All abuzz on a city rooftop. Photo courtesy of AndrewsHoney.com
It’s a busy time of year for honey. The New York Botanical Gardens hosted an exhibit on a recent weekend called Honey & Harvest, and The High Line matched donation dollars earlier this month, inspired by a generous donor passionate about protecting the productive pollinators who provide the stuff.
And a huge contingent of New Yorkers just celebrated what might be honey’s signature holiday: Rosh Hashanah, where the custom of dipping apple slices in honey inspires hope for the Jewish New Year. A recent trip to the Union Square Greenmarket mirrored this apian frenzy.
At one of the most popular stands at the market, Andrew’s Honey, it was difficult to discern whether there were more bees or customers thronging the golden jars on display.
Andrew Cote, a Connecticut native, comes from a family that has been keeping bees since the 1800s, at Silvermine Apiary. His family is still an integral part of the business: his father, Norm, makes regular appearances at the market; his mother, Polly, still helps keep the books; and his brother and nephew help with the hives.
And those hives are myriad: he still has colonies in Connecticut, but the main draw at the Greenmarket are his signature New York City honeys, harvested from rooftops, community gardens, select balconies, and even from cemeteries, where the sprawling grounds give bees a little more elbow room. Not that they need much: bees are locavores, usually not flying more than a a few miles from their hives.
And for this, city bees have avoided much of the havoc wreaked on rural hives. Cote is frequently asked how bee populations are faring, what with the all the attention recently given bees and their mysterious demise. Lucky for him, and for those of us who love honey, while it might seem counterintuitive that bees living in the city would suffer less imminence than their bucolic counterparts, evidences show they are. City bees are not exposed to the pesticide use and nefarious mono-cropping practices of big commercial agriculture, which are two of the most pernicious causes of colony collapse.
Mono-cropping, which focuses on cultivating a single commodity on a farm’s acreage, offers a stingy variety of pollens for bees, and pesticides can be as harmful to bees as they are to the insects they are targeting. Two other factors, climate change and mite infestations, do affect hives in the city, but responsible beekeeping can counter some of the latter. The former, of course, is a mammoth issue, and the direction that current action and legislation are taking isn’t helping.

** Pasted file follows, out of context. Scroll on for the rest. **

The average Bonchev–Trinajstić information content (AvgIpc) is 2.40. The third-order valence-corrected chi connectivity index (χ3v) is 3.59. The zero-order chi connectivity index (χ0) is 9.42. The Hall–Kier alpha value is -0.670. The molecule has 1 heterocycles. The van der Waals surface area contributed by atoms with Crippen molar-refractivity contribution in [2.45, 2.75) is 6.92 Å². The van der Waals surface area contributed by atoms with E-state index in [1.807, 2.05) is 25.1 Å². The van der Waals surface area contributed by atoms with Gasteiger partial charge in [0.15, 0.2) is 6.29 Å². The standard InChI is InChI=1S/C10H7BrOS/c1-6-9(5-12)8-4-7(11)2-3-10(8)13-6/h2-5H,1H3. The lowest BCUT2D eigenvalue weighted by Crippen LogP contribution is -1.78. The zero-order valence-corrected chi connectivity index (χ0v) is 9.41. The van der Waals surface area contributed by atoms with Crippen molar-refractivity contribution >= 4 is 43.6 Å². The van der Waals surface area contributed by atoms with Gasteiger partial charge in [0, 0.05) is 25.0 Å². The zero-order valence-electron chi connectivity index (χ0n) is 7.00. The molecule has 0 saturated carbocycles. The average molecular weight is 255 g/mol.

In fact, among the many curious practices in which bees partake (like the Waggle Dance, a sort of mating mambo), climate change may be having a deleterious effect. Not ones to soil their own stomping grounds, bees they basically “hold it” all winter, until the weather warms and they reenergize out of their quasi-dormant, cold-weather mode for a long awaited “potty break” often referred to as an elimination flight. This occurs as soon as the weather warms, sometimes false-starting the bees into action only for them to be struck back by a sudden cold snap. Thus, erratic temperatures further jeopardize already challenged bee populations. And the overturning of legislation enacted by the Obama administration — by permitting increased use of pesticides and eliminating measures designed to curb global warming — could cause multi-faceted damage on hive health.
Fortunately, Cote may be the city’s preeminent beekeeper, by being passionate about responsible beekeeping and by doing his part to encourage healthy bee populations. It is he, along with two NYPD officer beekeepers, who the city calls to capture rogue swarms. There were quite a few of these this summer, with swarms ranging from equal to the size of a grapefruit to a backpack-sized behemoth composed of half a hive’s worth of bees — upwards of 30,000 little buzzers. Cote has a special vacuum that gently and safely sucks up the swarm, which he then transports to one of his less populous hives, where the bees continue to produce their delectable honey.
Andrew sells a variety of honeys at his stand, and online at www.andrewshoney.com. His best-sellers are a thick, centrifuge-whipped honey that is creamy and spreadable — amazing on toasty rusks. Other favorites include an incendiary ghost-pepper-infused honey (terrific with roast chicken or drizzled on goat cheese), and an array of signature rooftop honeys, with hives spanning four of the five boroughs, and well into Westchester and Connecticut. As fall ushers in its new strains of flora and subsequent allergens, Cote’s stand gets even busier with hordes of the afflicted seeking relief through his hyper-local honey. What’s produced closest to where you suffer the most is said to be the more effective, since the honeys are derived from the same pollens causing you anguish.
So whether you’re augmenting your holiday feast, seeking an alternative to Claritin or just sweetening your tea, Andrew’s Honey offers a premium product, and allows you to support a local business, and a guy who really cares about bees.